Create an Arm-based Kubernetes cluster on Microsoft Azure Kubernetes Service

You can run Azure Kubernetes Service (AKS), a fully managed Kubernetes platform, on the Azure Dpsv5 Virtual Machine series featuring Ampere Altra Arm–based processors. Dpsv5 virtual machines offer compelling price-performance.

Before you begin

You should have the prerequisite tools installed before starting the Learning Path.

Any computer which has the required tools installed can be used for this section. The computer can be your desktop or laptop computer or a virtual machine with the required tools.

You will need an Azure portal account to complete this Learning Path. Create an account if you don’t have one.

Before you begin, you will also need:

  • Login to the Azure CLI
  • An SSH key pair

The instructions to create the keys are below.

Acquire Azure Access Credentials

The installation of Terraform on your desktop or laptop needs to communicate with Azure. Thus, Terraform needs to be authenticated.

For Azure authentication, follow this guide .

Create an SSH key pair

Generate an SSH key-pair (public key, private key) using ssh-keygen. To generate the key-pair, follow this guide .


If you already have an SSH key-pair present in the ~/.ssh directory, you can skip this step.

Create an AKS cluster using Terraform

You can create a new AKS cluster using Terraform.

Create Terraform files

To create the cluster on AKS, the Terraform configuration is separated into four files:


Create each of the files with the provided content.

  1. Use a text editor to create the file with the code below:

            terraform {
  required_version = ">=1.0"
  required_providers {
    azurerm = {
      source  = "hashicorp/azurerm"
      version = "~>3.0"
    random = {
      source  = "hashicorp/random"
      version = "~>3.0"
provider "azurerm" {
  features {}
  1. Use a text editor to create the file with the code below:

            variable "agent_count" {
  default = 3
variable "cluster_name" {
  default = "arm-aks-cluster-demo"
variable "dns_prefix" {
  default = "arm-aks"
variable "resource_group_location" {
  default     = "eastus2"
  description = "Location of the resource group."
variable "resource_group_name_prefix" {
  default     = "arm-aks-demo-rg"
  description = "Prefix of the resource group name that's combined with a random ID so name is unique in your Azure subscription."
variable "ssh_public_key" {
  default = "~/.ssh/"
  1. Use a text editor to create the file with the code below:

            output "resource_group_name" {
  value =
  1. Use a text editor to create the file with the code below:

            # Generate random resource group name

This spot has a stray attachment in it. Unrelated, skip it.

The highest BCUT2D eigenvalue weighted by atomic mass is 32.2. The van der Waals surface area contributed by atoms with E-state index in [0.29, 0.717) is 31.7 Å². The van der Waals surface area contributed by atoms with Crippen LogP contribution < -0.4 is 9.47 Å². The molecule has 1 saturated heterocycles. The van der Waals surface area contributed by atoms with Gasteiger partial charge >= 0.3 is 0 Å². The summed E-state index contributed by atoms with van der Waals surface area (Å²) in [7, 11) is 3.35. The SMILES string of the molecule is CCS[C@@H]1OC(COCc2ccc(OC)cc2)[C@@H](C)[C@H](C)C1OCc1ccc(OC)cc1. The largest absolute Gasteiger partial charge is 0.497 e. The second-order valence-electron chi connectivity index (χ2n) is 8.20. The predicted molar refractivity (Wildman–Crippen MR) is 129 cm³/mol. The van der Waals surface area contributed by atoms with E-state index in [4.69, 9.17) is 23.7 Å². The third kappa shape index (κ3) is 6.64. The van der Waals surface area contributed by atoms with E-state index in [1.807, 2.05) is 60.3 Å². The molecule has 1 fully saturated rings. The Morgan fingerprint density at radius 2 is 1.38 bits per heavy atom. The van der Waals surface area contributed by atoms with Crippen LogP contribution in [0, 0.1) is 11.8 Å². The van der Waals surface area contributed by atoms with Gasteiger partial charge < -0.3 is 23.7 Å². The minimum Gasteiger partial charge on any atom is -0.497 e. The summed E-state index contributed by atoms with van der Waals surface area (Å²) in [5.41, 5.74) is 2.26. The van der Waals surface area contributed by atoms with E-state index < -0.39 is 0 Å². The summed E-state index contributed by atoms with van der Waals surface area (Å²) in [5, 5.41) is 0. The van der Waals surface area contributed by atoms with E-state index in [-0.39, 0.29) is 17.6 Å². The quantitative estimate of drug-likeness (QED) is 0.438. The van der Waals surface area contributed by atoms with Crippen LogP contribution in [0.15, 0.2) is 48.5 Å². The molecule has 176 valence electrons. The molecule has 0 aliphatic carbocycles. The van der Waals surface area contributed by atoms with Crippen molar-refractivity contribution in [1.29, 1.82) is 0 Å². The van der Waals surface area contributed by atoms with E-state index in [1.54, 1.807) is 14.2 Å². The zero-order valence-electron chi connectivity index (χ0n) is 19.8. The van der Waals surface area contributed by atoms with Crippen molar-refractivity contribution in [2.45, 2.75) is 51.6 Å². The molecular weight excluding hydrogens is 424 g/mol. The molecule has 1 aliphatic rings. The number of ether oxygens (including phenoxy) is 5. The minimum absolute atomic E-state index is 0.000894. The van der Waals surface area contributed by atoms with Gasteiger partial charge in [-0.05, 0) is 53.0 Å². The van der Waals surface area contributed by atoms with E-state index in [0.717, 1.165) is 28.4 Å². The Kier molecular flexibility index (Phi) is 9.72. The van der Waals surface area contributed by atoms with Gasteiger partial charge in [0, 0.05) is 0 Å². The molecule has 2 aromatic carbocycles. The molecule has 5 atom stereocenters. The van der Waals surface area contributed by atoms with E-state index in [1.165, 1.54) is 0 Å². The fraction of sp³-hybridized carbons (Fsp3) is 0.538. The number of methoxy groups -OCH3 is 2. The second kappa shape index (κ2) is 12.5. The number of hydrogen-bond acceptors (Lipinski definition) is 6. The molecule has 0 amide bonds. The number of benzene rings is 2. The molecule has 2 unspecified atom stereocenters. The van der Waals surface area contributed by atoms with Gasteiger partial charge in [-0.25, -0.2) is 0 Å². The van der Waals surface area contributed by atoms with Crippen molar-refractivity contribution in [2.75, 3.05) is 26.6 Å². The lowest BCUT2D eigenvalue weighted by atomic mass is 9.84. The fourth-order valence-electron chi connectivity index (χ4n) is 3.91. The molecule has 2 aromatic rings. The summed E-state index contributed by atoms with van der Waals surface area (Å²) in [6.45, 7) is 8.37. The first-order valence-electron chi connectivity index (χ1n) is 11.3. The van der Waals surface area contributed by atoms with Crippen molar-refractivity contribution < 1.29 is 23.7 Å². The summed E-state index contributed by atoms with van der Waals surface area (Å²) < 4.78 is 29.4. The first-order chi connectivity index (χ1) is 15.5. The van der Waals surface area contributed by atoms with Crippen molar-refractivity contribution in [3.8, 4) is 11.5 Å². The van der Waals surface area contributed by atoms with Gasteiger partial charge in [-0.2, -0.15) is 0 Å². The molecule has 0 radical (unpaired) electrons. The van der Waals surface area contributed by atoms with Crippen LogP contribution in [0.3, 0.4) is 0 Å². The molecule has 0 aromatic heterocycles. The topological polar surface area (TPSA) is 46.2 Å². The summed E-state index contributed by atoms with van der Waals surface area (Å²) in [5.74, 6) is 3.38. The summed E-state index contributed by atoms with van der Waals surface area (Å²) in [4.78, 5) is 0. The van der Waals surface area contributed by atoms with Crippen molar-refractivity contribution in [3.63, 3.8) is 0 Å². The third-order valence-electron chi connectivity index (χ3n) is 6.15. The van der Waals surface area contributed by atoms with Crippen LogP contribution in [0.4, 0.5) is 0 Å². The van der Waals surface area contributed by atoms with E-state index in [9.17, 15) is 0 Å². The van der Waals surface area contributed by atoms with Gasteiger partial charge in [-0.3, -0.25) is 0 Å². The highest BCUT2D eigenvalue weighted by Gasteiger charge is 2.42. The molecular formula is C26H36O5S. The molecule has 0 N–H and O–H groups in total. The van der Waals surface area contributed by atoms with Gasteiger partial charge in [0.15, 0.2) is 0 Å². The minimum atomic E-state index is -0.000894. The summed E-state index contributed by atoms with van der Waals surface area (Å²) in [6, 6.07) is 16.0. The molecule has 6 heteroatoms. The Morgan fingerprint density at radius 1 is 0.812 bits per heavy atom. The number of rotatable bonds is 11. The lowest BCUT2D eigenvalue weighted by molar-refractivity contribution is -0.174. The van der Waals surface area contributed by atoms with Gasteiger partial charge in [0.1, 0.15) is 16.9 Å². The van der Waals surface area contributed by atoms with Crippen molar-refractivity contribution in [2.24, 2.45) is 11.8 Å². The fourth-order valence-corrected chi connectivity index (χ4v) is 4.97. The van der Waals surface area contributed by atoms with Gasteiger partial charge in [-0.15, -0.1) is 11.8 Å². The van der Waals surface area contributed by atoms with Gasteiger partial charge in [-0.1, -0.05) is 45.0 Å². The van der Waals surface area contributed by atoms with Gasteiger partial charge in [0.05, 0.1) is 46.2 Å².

resource "random_pet" "rg_name" {
  prefix = var.resource_group_name_prefix
resource "azurerm_resource_group" "rg" {
  location = var.resource_group_location
  name     =
resource "azurerm_kubernetes_cluster" "k8s" {
  location            = azurerm_resource_group.rg.location
  name                = var.cluster_name
  resource_group_name =
  dns_prefix          = var.dns_prefix
  tags                = {
    Environment = "Demo"
  default_node_pool {
    name       = "demopool"
    vm_size    = "Standard_D2ps_v5"
    node_count = var.agent_count
  linux_profile {
    admin_username = "ubuntu"
    ssh_key {
      key_data = file(var.ssh_public_key)
  identity {
    type = "SystemAssigned"

The block labeled default_node_pool is used to select the virtual machine type, size, and the number of nodes.

The nodes are specified to use the Standard_D2ps_v5 virtual machine type which is a 2 vCPU Altra-based virtual machine with standard SSDs.

There are various Arm-based virtual machines that can be selected. The Azure VM series descriptions shows that the Dpsv5, Dpdsv5, Dplsv5, Dpldsv5, Epsv5, Epdsv5 all use Ampere Altra. Any of these virtual machine types can be used to create an Arm-based cluster.

Run the Terraform commands

Run the Terraform commands in the directory where you saved the Terraform files.

Initialize Terraform

Run terraform init to download the dependencies required for Azure as a provider and set up a working directory.


            terraform init

The output will be similar to:


        Initializing the backend...

Initializing provider plugins...
- Finding hashicorp/random versions matching "~> 3.0"...
- Finding hashicorp/azurerm versions matching "~> 3.0"...
- Installing hashicorp/random v3.4.3...
- Installed hashicorp/random v3.4.3 (signed by HashiCorp)
- Installing hashicorp/azurerm v3.48.0...
- Installed hashicorp/azurerm v3.48.0 (signed by HashiCorp)

Terraform has created a lock file .terraform.lock.hcl to record the provider
selections it made above. Include this file in your version control repository
so that Terraform can guarantee to make the same selections by default when